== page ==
Here’s the real question though: What are the implications of global logistics on warehouse demand and investment here in the U.S.? The answer is likely very little. Take a retail company like Target, Wal-Mart, Amazon, Home Depot, et cetera that needs to get goods to the American consumer in the Southeast U.S. It's likely they will have a large distribution center in Atlanta that services some smaller feeder warehouses throughout other highly-populated areas in the Southeast. Whether the goods from overseas come in via LA/Long Beach, Seattle, Savannah, Miami or Norfolk, the same amount of goods will get to that regional distribution center in Atlanta. What does the industrial investor care how or where the goods came in? Their concern is whether the goods are stored there, and it makes sense for the tenant to be there. Industrial investors care about where the goods are stored, not where it enters the U.S.

The Panama Canal expansion should be viewed as a great feat in global engineering and human technological advancement. In the coming weeks/months, there will no doubt be articles, videos and reports that talk about the future of global trade through the canal, and there will be no shortage of supposed experts opining on what it all means. Port directors will continue to court shipping companies (literal courtship!) in the hopes the larger ships will spend a few days at their port unloading goods bound for the U.S. consumer. If you are making investment decisions based on global logistics, be sure to follow the goods and seek to invest in areas where they are stored in warehouses, not necessarily where they enter the U.S.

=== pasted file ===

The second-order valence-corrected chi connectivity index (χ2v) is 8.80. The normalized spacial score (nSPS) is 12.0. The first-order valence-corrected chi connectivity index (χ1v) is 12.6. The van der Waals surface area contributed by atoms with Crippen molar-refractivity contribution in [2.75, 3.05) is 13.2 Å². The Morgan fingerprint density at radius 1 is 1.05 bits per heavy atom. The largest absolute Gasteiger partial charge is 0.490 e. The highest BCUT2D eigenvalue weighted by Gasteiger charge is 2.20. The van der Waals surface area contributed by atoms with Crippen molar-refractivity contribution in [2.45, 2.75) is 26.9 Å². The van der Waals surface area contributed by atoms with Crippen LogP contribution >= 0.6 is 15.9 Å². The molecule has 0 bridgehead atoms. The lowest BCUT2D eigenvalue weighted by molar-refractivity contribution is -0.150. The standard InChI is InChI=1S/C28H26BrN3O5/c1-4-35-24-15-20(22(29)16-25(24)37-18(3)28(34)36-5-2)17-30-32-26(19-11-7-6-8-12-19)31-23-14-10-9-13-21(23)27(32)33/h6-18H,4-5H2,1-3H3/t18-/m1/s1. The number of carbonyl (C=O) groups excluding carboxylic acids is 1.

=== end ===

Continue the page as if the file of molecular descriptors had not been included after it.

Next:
About Marty Busekrus

Marty Busekrus is a director in HFF’s Miami office and is in charge of industrial investment transactions throughout the southeastern U.S. In this role, he is responsible for sourcing industrial opportunities by partnering owners with potential capital sources for joint ventures, debt solutions and/or buyers.

Prior to joining HFF in December of 2012, Mr. Busekrus was a senior associate in CBRE’s Private Capital Group and focused on the dispositions of office and industrial projects throughout Southeast Florida. Mr. Busekrus got his start in commercial real estate at NAI – Rauch Weaver Norfleet Kurtz & Co in Fort Lauderdale, where he specialized in investment sales and was the number one sales producer for two of the four years that he was there.